MacAlpine began the required treatment program in May 2004, but he did not make successful progress. In the fall of 2005, following MacAlpine’s sixth relapse, he was terminated from the program. According to MacAlpine, his treatment team informed him “that he had not remained sober long enough to graduate”.

Following MacAlpine’s termination from the program, the superior court scheduled MacAlpine’s case for sentencing. This prompted MacAlpine to ask the superior court for permission to withdraw his guilty plea in the felony case and to withdraw his admissions in the two probation revocation proceedings — in other words, to grant him a rescission of the plea agreement.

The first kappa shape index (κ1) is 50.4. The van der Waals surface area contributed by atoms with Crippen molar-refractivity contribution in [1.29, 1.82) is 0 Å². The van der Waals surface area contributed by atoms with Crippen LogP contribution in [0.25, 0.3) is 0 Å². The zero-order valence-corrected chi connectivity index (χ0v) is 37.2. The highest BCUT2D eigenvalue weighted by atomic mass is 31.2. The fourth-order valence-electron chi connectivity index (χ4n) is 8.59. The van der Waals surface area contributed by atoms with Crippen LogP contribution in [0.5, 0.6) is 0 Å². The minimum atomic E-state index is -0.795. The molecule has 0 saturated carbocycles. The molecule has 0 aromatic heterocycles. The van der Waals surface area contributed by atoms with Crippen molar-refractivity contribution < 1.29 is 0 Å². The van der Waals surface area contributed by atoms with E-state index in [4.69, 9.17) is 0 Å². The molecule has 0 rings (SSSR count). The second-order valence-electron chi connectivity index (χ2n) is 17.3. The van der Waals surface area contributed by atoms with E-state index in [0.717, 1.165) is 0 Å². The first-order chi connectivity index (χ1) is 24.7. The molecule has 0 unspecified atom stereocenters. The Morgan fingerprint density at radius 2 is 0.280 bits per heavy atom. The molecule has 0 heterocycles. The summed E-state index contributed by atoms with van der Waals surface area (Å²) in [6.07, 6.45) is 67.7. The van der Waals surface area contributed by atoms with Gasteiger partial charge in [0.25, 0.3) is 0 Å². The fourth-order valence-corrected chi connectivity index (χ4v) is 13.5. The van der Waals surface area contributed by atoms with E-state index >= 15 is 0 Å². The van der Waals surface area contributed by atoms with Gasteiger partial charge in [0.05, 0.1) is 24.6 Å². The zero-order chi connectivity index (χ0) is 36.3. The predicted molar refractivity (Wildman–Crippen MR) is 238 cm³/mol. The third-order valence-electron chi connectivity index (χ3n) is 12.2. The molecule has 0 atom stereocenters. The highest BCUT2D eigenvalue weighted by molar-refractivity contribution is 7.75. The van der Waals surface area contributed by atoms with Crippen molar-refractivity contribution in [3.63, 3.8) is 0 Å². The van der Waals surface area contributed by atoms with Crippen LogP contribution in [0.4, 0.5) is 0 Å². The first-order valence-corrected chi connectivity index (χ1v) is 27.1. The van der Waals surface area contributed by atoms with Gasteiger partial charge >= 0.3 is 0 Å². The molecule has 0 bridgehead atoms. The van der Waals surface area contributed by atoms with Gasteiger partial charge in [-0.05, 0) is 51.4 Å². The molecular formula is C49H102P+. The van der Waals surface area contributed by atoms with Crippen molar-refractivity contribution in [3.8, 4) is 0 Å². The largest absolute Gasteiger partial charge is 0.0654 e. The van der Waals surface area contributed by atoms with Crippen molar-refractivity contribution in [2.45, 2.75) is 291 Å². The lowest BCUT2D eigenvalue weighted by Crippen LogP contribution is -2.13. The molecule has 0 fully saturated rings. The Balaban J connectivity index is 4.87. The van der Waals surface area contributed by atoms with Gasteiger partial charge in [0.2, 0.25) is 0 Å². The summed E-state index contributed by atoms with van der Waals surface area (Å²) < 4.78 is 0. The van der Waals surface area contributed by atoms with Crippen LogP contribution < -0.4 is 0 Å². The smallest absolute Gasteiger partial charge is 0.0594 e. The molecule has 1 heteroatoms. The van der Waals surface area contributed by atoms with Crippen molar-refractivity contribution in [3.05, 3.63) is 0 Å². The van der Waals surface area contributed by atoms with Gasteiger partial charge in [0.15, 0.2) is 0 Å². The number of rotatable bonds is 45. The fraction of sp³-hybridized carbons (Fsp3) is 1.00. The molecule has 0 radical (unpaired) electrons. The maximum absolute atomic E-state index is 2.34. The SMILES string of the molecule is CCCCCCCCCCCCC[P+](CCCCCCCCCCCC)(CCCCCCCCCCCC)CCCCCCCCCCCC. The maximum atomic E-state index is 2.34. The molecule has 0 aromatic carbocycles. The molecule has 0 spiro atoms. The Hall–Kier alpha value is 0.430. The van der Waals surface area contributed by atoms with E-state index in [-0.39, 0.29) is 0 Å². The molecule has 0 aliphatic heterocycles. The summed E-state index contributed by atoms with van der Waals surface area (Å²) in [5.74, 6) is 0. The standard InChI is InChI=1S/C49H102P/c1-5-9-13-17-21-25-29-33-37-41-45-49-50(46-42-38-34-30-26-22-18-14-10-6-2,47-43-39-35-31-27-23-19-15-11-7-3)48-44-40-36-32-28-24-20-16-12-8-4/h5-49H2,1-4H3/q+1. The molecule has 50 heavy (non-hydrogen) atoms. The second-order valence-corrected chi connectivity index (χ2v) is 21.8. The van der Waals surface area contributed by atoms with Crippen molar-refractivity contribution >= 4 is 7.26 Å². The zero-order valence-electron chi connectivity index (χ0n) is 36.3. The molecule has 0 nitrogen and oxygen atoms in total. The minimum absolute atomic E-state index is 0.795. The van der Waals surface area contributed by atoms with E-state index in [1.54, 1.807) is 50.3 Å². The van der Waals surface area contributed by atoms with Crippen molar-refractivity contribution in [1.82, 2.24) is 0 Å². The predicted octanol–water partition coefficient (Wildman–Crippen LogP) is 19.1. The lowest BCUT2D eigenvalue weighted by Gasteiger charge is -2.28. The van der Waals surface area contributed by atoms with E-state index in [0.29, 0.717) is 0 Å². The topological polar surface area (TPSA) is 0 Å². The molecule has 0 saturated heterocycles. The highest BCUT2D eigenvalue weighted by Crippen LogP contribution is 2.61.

In his motion, MacAlpine contended (1) that he had not understood the agreement when he signed it, (2) that the attorney who represented him throughout the plea negotiations had given him incompetent representation by failing to explain thePage 3
agreement to him, and (3) that the State had materially breached the agreement by failing to supply a therapist and a probation officer to participate as members of MacAlpine’s treatment team.

Superior Court Judge pro tempore Peter G. Ashman held a hearing on MacAlpine’s motion. Both MacAlpine and his former attorney, Brian Kay, testified at this hearing. Their testimony concerned the negotiation process leading up to the plea agreement, Kay’s advice to MacAlpine concerning his case and the particular terms of the plea agreement, and MacAlpine’s understanding (or lack of understanding) of the agreement’s various provisions.